Sunday, May 31, 2009

For All of the Art Teachers Out There

This is a true story.

I was 20 years old and I had been working for Odell Pottery for a couple of years when a funeral home director came in and wanted to buy a cremation urn. Bruce had a contract with a casket company and we always had orders for high end hand thrown urns, so occasionally people from the community would come and see if we had any extras that had not been shipped out. The man came in and Bruce showed him around and showed him the choices that we had in stock. He happened to pick out a beautiful copper red urn that I had made a few weeks earlier. After he paid for the urn he called us to his car to show us something. Bruce and I walked outside and the man pulled out a small plastic bag with about half a pound of human ashes in it. He was giving us an example of the size of a bag of human ashes. The urns that we had been making were completely closed in at the top and the only way to insert the ashes was through a hole about 2 inches wide in the bottom of the urn. After the ashes were inside a plug was screwed in so that the piece would be completely sealed. The man began to show us that the hole was just a little too small for the ashes and bag to fit in together. The ashes would have to be removed from the bag. He handed the bag to Bruce then Bruce handed it to me. I held it for a second trying to register that this had actually been a person at one time then I handed it back to the man. As he was driving off we walked back to the building and I asked Bruce who had died. Whose ashes had we held? His response was, “Jackie Vaughn. She was an art teacher for a long time.”

I could not believe it. She was my art teacher from kindergarten to the fourth grade, my first art teacher. I went to a small private school and art soon became my favorite subject. Mrs. Vaughn was very strict and no one in my class liked her…except for me. I thought she was great and looked forward to her class everyday. She retired when I was in the fourth grade and I remember painting her a picture for a retirement gift and leaving it on her desk before school. Later that morning she came into my class and gave me a big hug and a kiss in front of my class and thanked me for my gift. I was a little embarrassed. I did not keep in touch with her after she left but she contacted me one more time about a year before she died. She had found out that I was making pottery and she wanted to buy one of my vases. While we were talking she told me that when I was in kindergarten I had told her that I wanted to be an artist when I grew up.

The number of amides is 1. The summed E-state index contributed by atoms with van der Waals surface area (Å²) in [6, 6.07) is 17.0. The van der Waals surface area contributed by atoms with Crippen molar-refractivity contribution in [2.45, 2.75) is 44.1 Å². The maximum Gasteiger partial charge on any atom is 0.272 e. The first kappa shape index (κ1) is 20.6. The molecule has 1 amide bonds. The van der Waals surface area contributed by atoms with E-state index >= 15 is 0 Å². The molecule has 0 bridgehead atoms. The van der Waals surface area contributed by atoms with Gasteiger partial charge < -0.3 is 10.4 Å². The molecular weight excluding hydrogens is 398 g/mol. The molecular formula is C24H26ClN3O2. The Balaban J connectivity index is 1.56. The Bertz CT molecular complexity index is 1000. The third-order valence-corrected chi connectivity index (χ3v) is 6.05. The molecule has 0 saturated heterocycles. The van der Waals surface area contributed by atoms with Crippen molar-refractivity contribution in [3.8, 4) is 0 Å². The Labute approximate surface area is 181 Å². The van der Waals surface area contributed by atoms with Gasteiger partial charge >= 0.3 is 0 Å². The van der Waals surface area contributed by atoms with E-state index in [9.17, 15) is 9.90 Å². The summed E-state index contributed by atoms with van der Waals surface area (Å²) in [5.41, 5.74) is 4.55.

Fifteen years have now passed since the man came in to buy the urn. This year at Easter my eighth grade teacher called me and said that he had something to give me. I went to his house and he brought out a large painting of some flowers that had been painted by Mrs. Vaughn. They had been good friends and he told me some stories about her and said that she talked about me often and would have wanted me to have the painting. I now have the painting hanging in my pottery studio.

Mrs. Vaughn made a great impact on my life by passing on her love for art to me. I will forever be grateful. For all of the art teachers out there, teach your kids everything you can, one day you may be buried in something that they made.

Wednesday, May 27, 2009

My Thoughts on Molds

I use no molds in my artwork, yet I see nothing wrong with molds. I made many molds when I worked at Round Tree Pottery. It is good business. It reduces the amount of labor involved in creating products to sell and in business a new design is seen not as art work but as a way to make money. Molds simply increase the supply of the design so more people can buy and enjoy it, but as economics tells us with an increase in supply a decrease in price follows. In a pottery business, most of the time, you can get about the same amount of money for the item whether it was molded or hand-made. With art pottery, one-of-a-kind pieces always bring larger amounts of money initially, but a lifetime of copies will bring far more wealth. The same is true with original paintings with their Giclee or lithograph copies. The artist will always make more money from a lifetime of copies than from just selling the original once. From a purely business point of view, molding is a good direction to go, but there is a price to pay if an artist jumps into molds or copies too soon. Nobody is ever trained to be a great potter from working with molds, or becomes a great painter by working with Giclees. The very act of making and selling molded copies is an enemy to the skill development and creativity of the artist. The artist ceases being creative and passes into the business realm of just turning a profit. The mind does not think anymore about the next great creation, it only thinks of how do I make the payroll or pay the rent or sell or market the products better. The knowledge is never passed on either. It is a one-generational process. I was fortunate enough to work as a production potter for 12 years before I learned anything about molds and to learn to make pottery from one of the greatest, Bruce Odell. I never became wealthy and most of the time I was in survival mode. But it created a set of skills in me that I will use for the rest of my life. I wouldn’t give this up for anything. Bruce Odell was, and still is, avidly against molds. That was not great for his business but it was great for me in my process of learning pottery and sculpting. It takes a lot of repetition to develop the skills of a master potter. Once mastery of the material is accomplished – molds become OK. That is good business. But too much business too soon in a field of art will choke out creativity which is the very thing that makes the business possible. I use no molds in my artwork. I may one day again use molds in my business.